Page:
The Ash Friend-A Continuation

Ash  had never much liked human children, despite technically being one he felt that he was too old, at the grand age of fourteen, to bother looking for friends now. He had all the friends he needed in the forest, the animals and his ash tree, who was his confidant and best friend. He gratefully patted the trunk of his ash tree and rested his legs against the branches that he sat in and looked down on the earth that was surprisingly far away from his perch in his tree.

Still, no matter how often he told himself that the forest was enough, he still couldn’t bring himself to truly not care  like the façade he maintained for the children of his school and his foster family. It was human nature to want friends, he supposed, but that wasn’t going to stop him from trying to desperately not care. To not care when the nasty sneers of the girls in his class stung, to not care as he distanced himself from his body when the punches and kicks of the upper year rugby team were rained down upon him. To not care when his foster mother looked without a trace of concern upon his bruised face. To not care that his real family hadn’t wanted him-

He was crying now, Ash hated crying, it gave him a headache and he felt like his weaknesses were being leaked out of his eyes into the world for all to see. He turned his face into the trunk of his ash tree and he felt his tears soak into the diamond shaped ridges of the grey bark. He stopped crying quickly once the huge swaths of brilliant green leaves that cocooned him began to rustle in the wind, soothing him.

Ash didn’t talk very much, he had a lot to say but knew that no one wanted to hear it. He was a little strange looking he supposed, and that was a big reason why the girls in his class scorned him. He had some sort of Hispanic or Mexican heritage due to his milky coffee coloured skin and raven wing hair, his eyes however, were a brilliant blue-green and sparked with a fractured, fierce shine like light off of broken sea glass. His face was also strange, his cheekbones were very sharp and high arched and his nose was thin and long and his lips were full and dark. The collection of sharp, angular features led to him looking like some sort of half-feral animal. He was tall, with wiry muscle but he had yet to fully grow into his rapidly approaching 6ft frame and was like a gangly wolf cub.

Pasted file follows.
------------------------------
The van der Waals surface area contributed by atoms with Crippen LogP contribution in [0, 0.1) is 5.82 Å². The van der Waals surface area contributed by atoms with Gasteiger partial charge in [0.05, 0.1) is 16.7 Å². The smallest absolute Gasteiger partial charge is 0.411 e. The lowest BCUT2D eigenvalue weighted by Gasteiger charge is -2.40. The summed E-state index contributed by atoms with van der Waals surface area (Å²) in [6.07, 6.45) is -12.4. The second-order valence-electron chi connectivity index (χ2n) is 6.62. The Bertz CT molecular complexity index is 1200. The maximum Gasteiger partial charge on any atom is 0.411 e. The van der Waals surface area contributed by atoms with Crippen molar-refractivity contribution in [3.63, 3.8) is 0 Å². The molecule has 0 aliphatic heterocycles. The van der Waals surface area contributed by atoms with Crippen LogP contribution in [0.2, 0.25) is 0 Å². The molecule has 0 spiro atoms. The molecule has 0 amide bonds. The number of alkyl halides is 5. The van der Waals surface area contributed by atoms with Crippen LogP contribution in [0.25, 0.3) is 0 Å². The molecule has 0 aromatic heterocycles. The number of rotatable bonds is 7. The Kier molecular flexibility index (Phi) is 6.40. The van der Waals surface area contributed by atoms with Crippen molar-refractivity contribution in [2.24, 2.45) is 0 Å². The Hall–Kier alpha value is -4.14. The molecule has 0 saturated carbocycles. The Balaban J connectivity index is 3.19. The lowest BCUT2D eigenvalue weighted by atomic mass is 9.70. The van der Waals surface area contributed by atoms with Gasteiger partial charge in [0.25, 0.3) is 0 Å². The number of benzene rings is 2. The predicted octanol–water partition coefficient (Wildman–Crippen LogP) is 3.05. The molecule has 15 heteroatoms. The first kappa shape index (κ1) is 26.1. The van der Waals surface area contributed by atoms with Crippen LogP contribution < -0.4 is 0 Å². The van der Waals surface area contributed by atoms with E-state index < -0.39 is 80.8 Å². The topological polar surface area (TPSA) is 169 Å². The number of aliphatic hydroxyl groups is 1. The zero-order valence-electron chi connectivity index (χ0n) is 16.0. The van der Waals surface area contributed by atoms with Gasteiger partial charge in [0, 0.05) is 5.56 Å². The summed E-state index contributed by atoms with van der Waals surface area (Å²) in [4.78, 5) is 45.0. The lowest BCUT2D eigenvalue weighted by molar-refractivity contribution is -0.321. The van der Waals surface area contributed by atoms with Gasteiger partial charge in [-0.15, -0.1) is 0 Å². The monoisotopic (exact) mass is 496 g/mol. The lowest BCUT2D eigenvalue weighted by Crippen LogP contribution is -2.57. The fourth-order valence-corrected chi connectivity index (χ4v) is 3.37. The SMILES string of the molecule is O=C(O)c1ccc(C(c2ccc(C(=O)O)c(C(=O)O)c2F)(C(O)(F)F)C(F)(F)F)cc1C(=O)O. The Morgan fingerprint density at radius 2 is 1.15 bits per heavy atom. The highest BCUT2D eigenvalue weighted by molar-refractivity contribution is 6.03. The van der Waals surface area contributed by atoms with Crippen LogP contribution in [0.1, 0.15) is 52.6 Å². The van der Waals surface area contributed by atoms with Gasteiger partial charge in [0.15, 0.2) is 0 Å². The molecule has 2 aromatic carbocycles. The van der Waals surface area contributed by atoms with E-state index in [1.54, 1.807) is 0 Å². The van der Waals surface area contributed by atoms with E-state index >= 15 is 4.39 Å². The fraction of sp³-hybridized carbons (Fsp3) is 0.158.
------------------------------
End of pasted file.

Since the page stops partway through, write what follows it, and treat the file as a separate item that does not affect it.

And like a wolf cub, he needed a pack.

Ash was pulled from his musings as a light, mellifluous voice drifted through the canopy of leaves that hid him. He cocked his head to the side straining to hear, words could be heard.

“I was told by Oak, Find Ash, find Ash. I was told told told. I was lonesome and afraid and she said “Find a friend.” Look for him in the Ash.”

Ash hooked his legs around his branch and lowered his head through a gap in the leaves. He saw a girl enter his glen, he couldn’t quite see her face, she was looking down at the bluebells and brushing her fingers against their fleshy, purple petals. She looked up and smiled, “Ah, there you are.”

Ash jerked back, thinking she had somehow seen him.

“I’ve been looking for you everywhere Mr Ash Tree. I’ve found other trees of course but you’re definitely The Ash Tree.” her voice was playful and dulcet yet had a nervous edge running underneath  like a live wire.

Ash slowly lowered his head back into the gap and observed her. He recognised her he was sure of it. Her long curly, almost white hair fell down to the bottom of her back and parts were braided to hold it out of her face, her skin was porcelain and her eyes were a flickering pale green light. She was, like him, rather gangly, but she moved with a grace that made up for it. She was young, thirteen perhaps? He felt strangely protective and wondered why she was out here by herself and where she was from.

Only one way to find out, he thought nervously, and began to climb down the tree to meet the strange, jade-eyed girl who spoke to trees.

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